Thirty-five percent of American adults don’t get enough sleep, according to the Centers for Disease Control. That means there are nearly 84 million sleep-deprived people at work, at school and on the road every day.
Why is that a big deal? People may not realize just how risky drowsy driving is.
[bctt tweet=”A drowsy driver is just as dangerous as a drunk or distracted driver.” username=”torklaw”]
Fatigued Driving is Impaired Driving
Many studies show that driving while fatigued is similar to driving under the influence of alcohol. Reaction times, situational awareness and attention span all worsen the drowsier the driver is.
The Centers for Disease Control report that staying awake for more than 24 hours is the equivalent of having a 0.10 percent blood-alcohol concentration (BAC) – above the legal limit to drive.
A U.S. Department of Transportation survey showed that drivers who had six hours of sleep were 1.3 times more likely to cause a collision than drivers who have slept seven to nine hours. Drivers who slept five hours were 1.9 times more likely, and those who with only four hours of sleep were 2.9 times more likely to crash.
The numbers spike after that: drivers who reported sleeping fewer than four hours were 15.1 times more likely to cause a crash. This is comparable to a .12 BAC: 1.5 times the legal limit.
This AAA Foundation report showed a similar increase in crash risk for every hour of lost sleep.
Prevalence of Drowsy Driving Crashes
We know that driving while fatigued is a bad idea. But how prevalent is it, really?
The National Highway Traffic Safety Administration (NHTSA) tracks data on motor vehicle crashes, injuries, and fatalities from police and hospital reports. NHTSA’s 2015 data shows 90,000 police-reported crashes involved drowsy drivers. These crashes caused an estimated 41,000 accident injuries and more than 800 deaths.
However, most people familiar with traffic safety and sleep science agree that the real number is higher.
A study by the AAA Foundation for Traffic Safety had trained crash investigators examine those police reports and interviews with drivers and passengers to create a more accurate estimate. Their method suggested that in fact, there are around 328,000 crashes caused each year by drowsy drivers. That’s more than 350% higher.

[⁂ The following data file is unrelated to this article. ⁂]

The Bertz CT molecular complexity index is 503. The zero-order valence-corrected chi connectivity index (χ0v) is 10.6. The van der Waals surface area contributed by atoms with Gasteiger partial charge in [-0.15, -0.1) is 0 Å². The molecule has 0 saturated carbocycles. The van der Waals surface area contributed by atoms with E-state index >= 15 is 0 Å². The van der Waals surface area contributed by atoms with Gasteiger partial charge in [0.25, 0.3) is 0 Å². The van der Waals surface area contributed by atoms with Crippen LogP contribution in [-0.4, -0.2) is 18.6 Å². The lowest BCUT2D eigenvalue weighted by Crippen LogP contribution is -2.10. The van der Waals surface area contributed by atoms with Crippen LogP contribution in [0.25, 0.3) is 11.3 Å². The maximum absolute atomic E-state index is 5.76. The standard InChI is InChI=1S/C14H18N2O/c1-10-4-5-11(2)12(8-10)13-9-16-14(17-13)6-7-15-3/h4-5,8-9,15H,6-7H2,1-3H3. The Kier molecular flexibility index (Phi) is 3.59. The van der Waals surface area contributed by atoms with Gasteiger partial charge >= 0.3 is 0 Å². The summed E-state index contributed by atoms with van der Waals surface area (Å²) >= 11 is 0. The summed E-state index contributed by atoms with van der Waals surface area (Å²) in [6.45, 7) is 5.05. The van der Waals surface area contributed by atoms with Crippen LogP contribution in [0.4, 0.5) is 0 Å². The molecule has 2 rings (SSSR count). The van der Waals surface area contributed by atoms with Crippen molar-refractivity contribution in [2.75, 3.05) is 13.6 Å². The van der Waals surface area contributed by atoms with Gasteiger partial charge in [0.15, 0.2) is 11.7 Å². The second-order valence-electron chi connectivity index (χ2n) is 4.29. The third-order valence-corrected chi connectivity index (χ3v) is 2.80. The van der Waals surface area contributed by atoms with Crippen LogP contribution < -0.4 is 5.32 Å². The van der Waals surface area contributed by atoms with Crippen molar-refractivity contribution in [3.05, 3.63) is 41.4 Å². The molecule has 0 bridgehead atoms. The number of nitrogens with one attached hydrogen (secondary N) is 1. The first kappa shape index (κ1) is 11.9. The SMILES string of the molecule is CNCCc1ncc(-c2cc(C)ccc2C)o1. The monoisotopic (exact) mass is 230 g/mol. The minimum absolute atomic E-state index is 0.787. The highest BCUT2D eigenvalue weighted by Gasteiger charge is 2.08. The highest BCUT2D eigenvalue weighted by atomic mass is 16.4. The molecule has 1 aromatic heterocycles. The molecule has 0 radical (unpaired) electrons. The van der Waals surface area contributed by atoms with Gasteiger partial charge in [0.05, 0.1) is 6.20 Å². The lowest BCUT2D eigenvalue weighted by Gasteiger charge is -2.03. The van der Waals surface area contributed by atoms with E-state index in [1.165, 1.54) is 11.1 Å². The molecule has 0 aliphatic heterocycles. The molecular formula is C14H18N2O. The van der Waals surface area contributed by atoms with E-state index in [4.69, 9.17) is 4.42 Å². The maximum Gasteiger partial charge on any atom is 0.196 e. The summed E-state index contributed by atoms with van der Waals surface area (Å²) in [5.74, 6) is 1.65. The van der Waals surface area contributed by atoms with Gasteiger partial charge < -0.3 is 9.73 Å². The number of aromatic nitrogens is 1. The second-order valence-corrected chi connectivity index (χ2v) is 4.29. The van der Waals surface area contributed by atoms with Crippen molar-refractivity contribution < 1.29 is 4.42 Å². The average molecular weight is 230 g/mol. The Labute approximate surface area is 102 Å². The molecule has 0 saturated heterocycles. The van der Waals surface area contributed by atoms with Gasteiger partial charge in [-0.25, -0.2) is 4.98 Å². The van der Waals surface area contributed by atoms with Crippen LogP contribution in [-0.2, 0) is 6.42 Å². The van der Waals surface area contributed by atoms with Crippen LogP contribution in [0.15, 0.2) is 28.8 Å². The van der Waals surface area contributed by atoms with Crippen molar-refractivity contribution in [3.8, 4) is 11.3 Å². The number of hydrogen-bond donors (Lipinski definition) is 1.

The study also estimates there are about 109,000 drowsy-driving accident injuries and about 6,400 fatalities caused by fatigued drivers.
Who are all these fatigued drivers?
You might be surprised to discover how many people regularly drive while fatigued. According to the American Sleep Foundation, sixty percent of adult U.S. drivers admit to driving drowsy at least once in the past year. Thirty-seven percent admit to falling asleep behind the wheel, and thirteen percent of those folks fell asleep while driving at least once a month!
Those people most likely to drive while fatigued are adults between the ages of 18 and 29. Men are more likely than women to drive drowsy, and two times as likely to fall asleep while driving. Adults with children and shift workers are also more likely to drive fatigued.
These factors are most commonly associated with drowsy-driving car crashes:
1. In the periods between midnight and 6 a.m., and in the late afternoon, people experience dips in their circadian rhythm—the internal process that regulates our sleep-wake cycle. Car accidents related to fatigue happen most often during these times.
2. Most drowsy driving accidents involve a single driver with no passengers. Being alone in the vehicle, the driver may fall asleep at the wheel: in most of these accidents, they run off the road at high speeds, without braking.